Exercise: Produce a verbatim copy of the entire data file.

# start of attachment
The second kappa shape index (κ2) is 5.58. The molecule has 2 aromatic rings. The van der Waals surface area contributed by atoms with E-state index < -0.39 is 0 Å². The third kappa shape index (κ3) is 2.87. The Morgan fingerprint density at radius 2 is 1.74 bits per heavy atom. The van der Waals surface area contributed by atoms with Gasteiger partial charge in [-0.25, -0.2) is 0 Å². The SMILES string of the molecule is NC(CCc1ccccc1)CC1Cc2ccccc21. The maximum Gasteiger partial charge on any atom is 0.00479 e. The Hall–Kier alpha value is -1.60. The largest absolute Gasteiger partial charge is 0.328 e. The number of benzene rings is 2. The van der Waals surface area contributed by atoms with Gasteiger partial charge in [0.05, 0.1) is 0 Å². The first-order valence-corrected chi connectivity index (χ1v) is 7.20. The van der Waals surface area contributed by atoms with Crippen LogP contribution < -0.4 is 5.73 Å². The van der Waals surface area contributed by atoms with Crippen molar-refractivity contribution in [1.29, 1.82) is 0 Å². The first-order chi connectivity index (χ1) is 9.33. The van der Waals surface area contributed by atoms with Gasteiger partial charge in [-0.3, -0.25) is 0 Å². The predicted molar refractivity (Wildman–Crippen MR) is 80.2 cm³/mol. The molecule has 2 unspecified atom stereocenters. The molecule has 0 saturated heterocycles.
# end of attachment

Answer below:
The second kappa shape index (κ2) is 5.58. The molecule has 2 aromatic rings. The van der Waals surface area contributed by atoms with E-state index < -0.39 is 0 Å². The third kappa shape index (κ3) is 2.87. The Morgan fingerprint density at radius 2 is 1.74 bits per heavy atom. The van der Waals surface area contributed by atoms with Gasteiger partial charge in [-0.25, -0.2) is 0 Å². The SMILES string of the molecule is NC(CCc1ccccc1)CC1Cc2ccccc21. The maximum Gasteiger partial charge on any atom is 0.00479 e. The Hall–Kier alpha value is -1.60. The largest absolute Gasteiger partial charge is 0.328 e. The number of benzene rings is 2. The van der Waals surface area contributed by atoms with Gasteiger partial charge in [0.05, 0.1) is 0 Å². The first-order valence-corrected chi connectivity index (χ1v) is 7.20. The van der Waals surface area contributed by atoms with Crippen LogP contribution < -0.4 is 5.73 Å². The van der Waals surface area contributed by atoms with Crippen molar-refractivity contribution in [1.29, 1.82) is 0 Å². The first-order chi connectivity index (χ1) is 9.33. The van der Waals surface area contributed by atoms with Gasteiger partial charge in [-0.3, -0.25) is 0 Å². The predicted molar refractivity (Wildman–Crippen MR) is 80.2 cm³/mol. The molecule has 2 unspecified atom stereocenters. The molecule has 0 saturated heterocycles.